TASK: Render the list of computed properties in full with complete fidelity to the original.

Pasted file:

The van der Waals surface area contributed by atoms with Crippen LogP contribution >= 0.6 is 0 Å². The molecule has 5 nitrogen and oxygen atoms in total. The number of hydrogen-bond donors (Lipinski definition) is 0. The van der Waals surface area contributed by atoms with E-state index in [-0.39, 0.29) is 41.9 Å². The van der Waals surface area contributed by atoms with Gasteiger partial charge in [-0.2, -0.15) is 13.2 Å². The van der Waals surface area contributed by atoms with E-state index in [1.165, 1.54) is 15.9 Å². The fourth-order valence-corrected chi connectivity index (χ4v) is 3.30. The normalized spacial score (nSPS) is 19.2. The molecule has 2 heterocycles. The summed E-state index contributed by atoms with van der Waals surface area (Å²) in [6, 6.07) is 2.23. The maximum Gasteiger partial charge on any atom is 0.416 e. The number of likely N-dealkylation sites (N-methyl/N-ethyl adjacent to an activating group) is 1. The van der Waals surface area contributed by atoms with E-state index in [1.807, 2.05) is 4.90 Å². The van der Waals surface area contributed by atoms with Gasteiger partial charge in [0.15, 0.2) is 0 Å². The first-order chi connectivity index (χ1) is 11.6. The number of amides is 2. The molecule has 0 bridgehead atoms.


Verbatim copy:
The van der Waals surface area contributed by atoms with Crippen LogP contribution >= 0.6 is 0 Å². The molecule has 5 nitrogen and oxygen atoms in total. The number of hydrogen-bond donors (Lipinski definition) is 0. The van der Waals surface area contributed by atoms with E-state index in [-0.39, 0.29) is 41.9 Å². The van der Waals surface area contributed by atoms with Gasteiger partial charge in [-0.2, -0.15) is 13.2 Å². The van der Waals surface area contributed by atoms with E-state index in [1.165, 1.54) is 15.9 Å². The fourth-order valence-corrected chi connectivity index (χ4v) is 3.30. The normalized spacial score (nSPS) is 19.2. The molecule has 2 heterocycles. The summed E-state index contributed by atoms with van der Waals surface area (Å²) in [6, 6.07) is 2.23. The maximum Gasteiger partial charge on any atom is 0.416 e. The number of likely N-dealkylation sites (N-methyl/N-ethyl adjacent to an activating group) is 1. The van der Waals surface area contributed by atoms with E-state index in [1.807, 2.05) is 4.90 Å². The van der Waals surface area contributed by atoms with Gasteiger partial charge in [0.15, 0.2) is 0 Å². The first-order chi connectivity index (χ1) is 11.6. The number of amides is 2. The molecule has 0 bridgehead atoms.